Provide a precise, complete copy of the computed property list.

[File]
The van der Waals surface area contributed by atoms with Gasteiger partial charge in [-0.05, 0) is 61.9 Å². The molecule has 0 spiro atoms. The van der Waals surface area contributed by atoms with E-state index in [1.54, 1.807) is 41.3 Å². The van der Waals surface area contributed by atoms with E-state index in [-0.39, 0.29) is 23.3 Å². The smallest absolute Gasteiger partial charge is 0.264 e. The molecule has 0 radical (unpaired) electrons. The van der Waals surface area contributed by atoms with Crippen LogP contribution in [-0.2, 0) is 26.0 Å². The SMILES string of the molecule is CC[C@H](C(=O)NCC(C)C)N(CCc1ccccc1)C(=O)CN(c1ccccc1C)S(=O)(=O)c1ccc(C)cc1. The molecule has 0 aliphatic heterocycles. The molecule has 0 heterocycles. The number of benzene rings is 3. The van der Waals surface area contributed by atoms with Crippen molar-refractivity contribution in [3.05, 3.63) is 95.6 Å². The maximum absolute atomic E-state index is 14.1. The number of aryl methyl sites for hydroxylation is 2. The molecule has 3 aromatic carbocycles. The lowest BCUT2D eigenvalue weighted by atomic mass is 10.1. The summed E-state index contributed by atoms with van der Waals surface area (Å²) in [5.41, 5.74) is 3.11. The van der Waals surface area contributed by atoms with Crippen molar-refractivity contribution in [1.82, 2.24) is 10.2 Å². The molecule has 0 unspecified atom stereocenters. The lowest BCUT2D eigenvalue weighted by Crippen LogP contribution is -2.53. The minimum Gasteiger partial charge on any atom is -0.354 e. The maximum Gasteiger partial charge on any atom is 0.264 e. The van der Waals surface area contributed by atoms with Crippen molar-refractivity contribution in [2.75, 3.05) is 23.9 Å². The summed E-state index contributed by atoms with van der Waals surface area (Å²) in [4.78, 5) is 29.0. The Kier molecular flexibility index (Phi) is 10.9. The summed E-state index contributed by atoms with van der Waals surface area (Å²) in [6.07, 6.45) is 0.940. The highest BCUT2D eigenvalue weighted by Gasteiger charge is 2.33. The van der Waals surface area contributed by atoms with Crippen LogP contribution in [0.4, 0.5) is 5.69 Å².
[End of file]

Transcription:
The van der Waals surface area contributed by atoms with Gasteiger partial charge in [-0.05, 0) is 61.9 Å². The molecule has 0 spiro atoms. The van der Waals surface area contributed by atoms with E-state index in [1.54, 1.807) is 41.3 Å². The van der Waals surface area contributed by atoms with E-state index in [-0.39, 0.29) is 23.3 Å². The smallest absolute Gasteiger partial charge is 0.264 e. The molecule has 0 radical (unpaired) electrons. The van der Waals surface area contributed by atoms with Crippen LogP contribution in [-0.2, 0) is 26.0 Å². The SMILES string of the molecule is CC[C@H](C(=O)NCC(C)C)N(CCc1ccccc1)C(=O)CN(c1ccccc1C)S(=O)(=O)c1ccc(C)cc1. The molecule has 0 aliphatic heterocycles. The molecule has 0 heterocycles. The number of benzene rings is 3. The van der Waals surface area contributed by atoms with Crippen molar-refractivity contribution in [3.05, 3.63) is 95.6 Å². The maximum absolute atomic E-state index is 14.1. The number of aryl methyl sites for hydroxylation is 2. The molecule has 3 aromatic carbocycles. The lowest BCUT2D eigenvalue weighted by atomic mass is 10.1. The summed E-state index contributed by atoms with van der Waals surface area (Å²) in [5.41, 5.74) is 3.11. The van der Waals surface area contributed by atoms with Crippen molar-refractivity contribution in [1.82, 2.24) is 10.2 Å². The molecule has 0 unspecified atom stereocenters. The lowest BCUT2D eigenvalue weighted by Crippen LogP contribution is -2.53. The minimum Gasteiger partial charge on any atom is -0.354 e. The maximum Gasteiger partial charge on any atom is 0.264 e. The van der Waals surface area contributed by atoms with Crippen molar-refractivity contribution in [2.75, 3.05) is 23.9 Å². The summed E-state index contributed by atoms with van der Waals surface area (Å²) in [4.78, 5) is 29.0. The Kier molecular flexibility index (Phi) is 10.9. The summed E-state index contributed by atoms with van der Waals surface area (Å²) in [6.07, 6.45) is 0.940. The highest BCUT2D eigenvalue weighted by Gasteiger charge is 2.33. The van der Waals surface area contributed by atoms with Crippen LogP contribution in [0.4, 0.5) is 5.69 Å².